What is the Divine Office? I tried looking it up but i couldn’t find an explanation i could understand.
The Divine Office is the Official prayer of the Church. You might try looking it up by its other name, The Liturgy of the Hours.
The office is a set of prayers offered at various times throughout the day, prayer without ceasing, indeed the sanctification of time itself.
Clerics and some religious are bound to pray at least part of the Office, but the laity may do so as well, either communally (eg in a parish setting) or in private.
The Divine Office is more or less the official prayer book of the Church. I am on a two year mission to learn and pray the entire Office. This is part of being a member of the Confraternity Of Penitents.
Starting point: obtain a copy of THE DIVINE OFFICE FOR DODOS. DODOS = Devout, Obediant Disciples of Our Savior.
Next, choose a Breviary. The 4 volume Litergy Of The Hours has EVERYTHING. All seven offices of the liturgical day. It will take you about 75 minutes to do all seven. This NOT a requirement except for certain orders.
The shorter one volume CHRISTIAN PRAYER is for those happy to do the the three offices of Morning, Evening, and Night. Ministers and Deacons do this. But even this is not a requirement for the laity.
Why do it at all? To join your voice with all the others doing the Office, in praise of God. To set aside part of the day for spiritual practice.
THE DIVINE OFFICE FOR DODOS will enable you to master either the one volume or 4 volume versions.
By the way, here is a SUPERB book to get you started
The quick and easy way to do Compline every night. I can ONLY speak for myself, but once I got into the habit of doing it every night, it was no longer a habit. It was a comfortable ritual to calm me down, no matter what the day had been like. A chance to bring my thoughts back to God before going to sleep.
Is there a different one for years A, B, and C? Or are the prayers done by year only?
The Prayers in THE DIVINE OFFICE are not linked to the prayers used at Mass. THE DIVINE OFFICE is totally seperate from the Mass. The hymns, prayers, psalms, and readings are the same year after year.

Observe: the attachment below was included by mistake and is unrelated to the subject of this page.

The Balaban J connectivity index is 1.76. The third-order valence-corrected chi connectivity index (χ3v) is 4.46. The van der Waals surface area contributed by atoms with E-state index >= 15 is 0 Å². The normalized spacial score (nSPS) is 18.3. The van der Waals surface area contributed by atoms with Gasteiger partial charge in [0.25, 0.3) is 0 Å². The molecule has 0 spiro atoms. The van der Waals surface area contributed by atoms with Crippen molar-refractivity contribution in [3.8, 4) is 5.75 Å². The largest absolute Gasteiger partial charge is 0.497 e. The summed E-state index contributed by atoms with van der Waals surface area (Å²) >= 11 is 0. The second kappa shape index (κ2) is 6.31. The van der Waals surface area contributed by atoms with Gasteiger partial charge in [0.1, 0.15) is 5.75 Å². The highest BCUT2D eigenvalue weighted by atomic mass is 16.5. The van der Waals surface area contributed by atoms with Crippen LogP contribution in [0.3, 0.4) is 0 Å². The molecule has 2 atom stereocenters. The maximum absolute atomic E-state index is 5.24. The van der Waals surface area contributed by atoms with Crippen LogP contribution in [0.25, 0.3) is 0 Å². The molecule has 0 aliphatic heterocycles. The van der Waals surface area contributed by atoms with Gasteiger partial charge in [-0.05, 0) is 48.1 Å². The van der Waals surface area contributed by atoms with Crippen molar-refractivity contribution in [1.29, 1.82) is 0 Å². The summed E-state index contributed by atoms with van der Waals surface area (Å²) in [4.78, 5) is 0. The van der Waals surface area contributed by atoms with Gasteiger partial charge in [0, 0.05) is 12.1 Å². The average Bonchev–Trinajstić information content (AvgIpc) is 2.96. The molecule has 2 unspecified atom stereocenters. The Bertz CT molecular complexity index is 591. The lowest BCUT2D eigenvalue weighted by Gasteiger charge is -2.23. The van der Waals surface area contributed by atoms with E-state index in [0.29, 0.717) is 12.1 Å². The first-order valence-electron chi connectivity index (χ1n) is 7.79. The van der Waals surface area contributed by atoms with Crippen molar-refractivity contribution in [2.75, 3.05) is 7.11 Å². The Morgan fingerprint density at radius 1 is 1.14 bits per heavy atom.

There are a very few A/B/C variations – In the full (4-volume) office the antiphons for the Gospel canticles on Sundays vary according to the lectionary cycle.
The primary reason for the bulk of the 4 volumes (which otherwise span the liturgical seasons: Advent & Christmastide; Lent & Easter; Ordinary Time weeks 1-17; and Ordinary Time weeks 18-34) is the Office of Readings, which includes a biblical and non-biblical reading each day.
The 1-volume Christian Prayer whittles this down by including only “selections” of the Office of Readings and of Prayer During the Day. What it does include are the full Psalter for Morning and Evening Prayer, the Celebrations of saints in the general calendar, and a mostly complete Celebration of the Seasons (it includes only one antiphon for each Sunday gospel canticle, rather than the lectionary-based 3, which is what you were asking about in the first place)
Hope that was reasonably clear, if not: ask
That is not correct. The concluding prayer of each Sunday’s office is the same as the opening prayer for that Sunday’s Mass.
And the same is true on other days, with the exception of weekdays in Ordinary Time (provided, eg, that you celebrate the same saint when there is a choice among several).
Ahh, okay. I thought so, but I wasn’t sure. I have prayed the Office several times with the Poor Clares in Valleyfield, the prayers are so beautiful in French!
I may be getting the English/Latin version of the Divine Office, very exciting! This pretty much has it all as well, right? link
Also, though I was not explicit [post=1725399]above[/post], each Sunday office provides an A, B and C antiphon, which are related to the A, B and C lectionary readings. (*Christian Prayer *provides only one antiphon, but provides one from each of the A, B and C years in each of the three offices: Evening Prayer I, Morning Prayer, and Evening Prayer II)
Hmmm :hmmm: Angelus Press appears to cater to the SSPX and other traditionalists.
Nothing I wrote above applies then, as I only have experience of the current Divine Office.
Hello Brooklyn Boy,